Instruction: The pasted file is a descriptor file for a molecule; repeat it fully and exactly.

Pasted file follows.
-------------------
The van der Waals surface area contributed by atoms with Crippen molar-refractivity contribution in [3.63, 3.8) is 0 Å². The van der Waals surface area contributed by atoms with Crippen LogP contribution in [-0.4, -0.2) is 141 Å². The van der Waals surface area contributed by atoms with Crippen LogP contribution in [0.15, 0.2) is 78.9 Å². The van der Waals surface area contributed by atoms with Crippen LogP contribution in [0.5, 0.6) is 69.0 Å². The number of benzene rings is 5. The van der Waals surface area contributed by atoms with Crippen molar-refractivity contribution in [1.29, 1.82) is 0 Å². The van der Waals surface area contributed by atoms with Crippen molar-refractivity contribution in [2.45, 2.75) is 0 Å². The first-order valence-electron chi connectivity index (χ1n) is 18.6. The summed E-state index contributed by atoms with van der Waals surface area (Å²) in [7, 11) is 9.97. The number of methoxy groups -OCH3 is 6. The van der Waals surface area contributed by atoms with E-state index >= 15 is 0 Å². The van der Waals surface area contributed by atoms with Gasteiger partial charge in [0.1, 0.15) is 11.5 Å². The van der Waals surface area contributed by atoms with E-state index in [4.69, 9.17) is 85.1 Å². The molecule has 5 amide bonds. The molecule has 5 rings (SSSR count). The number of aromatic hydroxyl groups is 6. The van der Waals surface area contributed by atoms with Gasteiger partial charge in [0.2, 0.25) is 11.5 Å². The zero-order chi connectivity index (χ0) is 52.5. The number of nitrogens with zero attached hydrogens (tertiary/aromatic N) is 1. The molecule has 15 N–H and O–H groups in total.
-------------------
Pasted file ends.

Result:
The van der Waals surface area contributed by atoms with Crippen molar-refractivity contribution in [3.63, 3.8) is 0 Å². The van der Waals surface area contributed by atoms with Crippen LogP contribution in [-0.4, -0.2) is 141 Å². The van der Waals surface area contributed by atoms with Crippen LogP contribution in [0.15, 0.2) is 78.9 Å². The van der Waals surface area contributed by atoms with Crippen LogP contribution in [0.5, 0.6) is 69.0 Å². The number of benzene rings is 5. The van der Waals surface area contributed by atoms with Crippen molar-refractivity contribution in [1.29, 1.82) is 0 Å². The van der Waals surface area contributed by atoms with Crippen molar-refractivity contribution in [2.45, 2.75) is 0 Å². The first-order valence-electron chi connectivity index (χ1n) is 18.6. The summed E-state index contributed by atoms with van der Waals surface area (Å²) in [7, 11) is 9.97. The number of methoxy groups -OCH3 is 6. The van der Waals surface area contributed by atoms with E-state index >= 15 is 0 Å². The van der Waals surface area contributed by atoms with Gasteiger partial charge in [0.1, 0.15) is 11.5 Å². The van der Waals surface area contributed by atoms with E-state index in [4.69, 9.17) is 85.1 Å². The molecule has 5 amide bonds. The molecule has 5 rings (SSSR count). The number of aromatic hydroxyl groups is 6. The van der Waals surface area contributed by atoms with Gasteiger partial charge in [0.2, 0.25) is 11.5 Å². The zero-order chi connectivity index (χ0) is 52.5. The number of nitrogens with zero attached hydrogens (tertiary/aromatic N) is 1. The molecule has 15 N–H and O–H groups in total.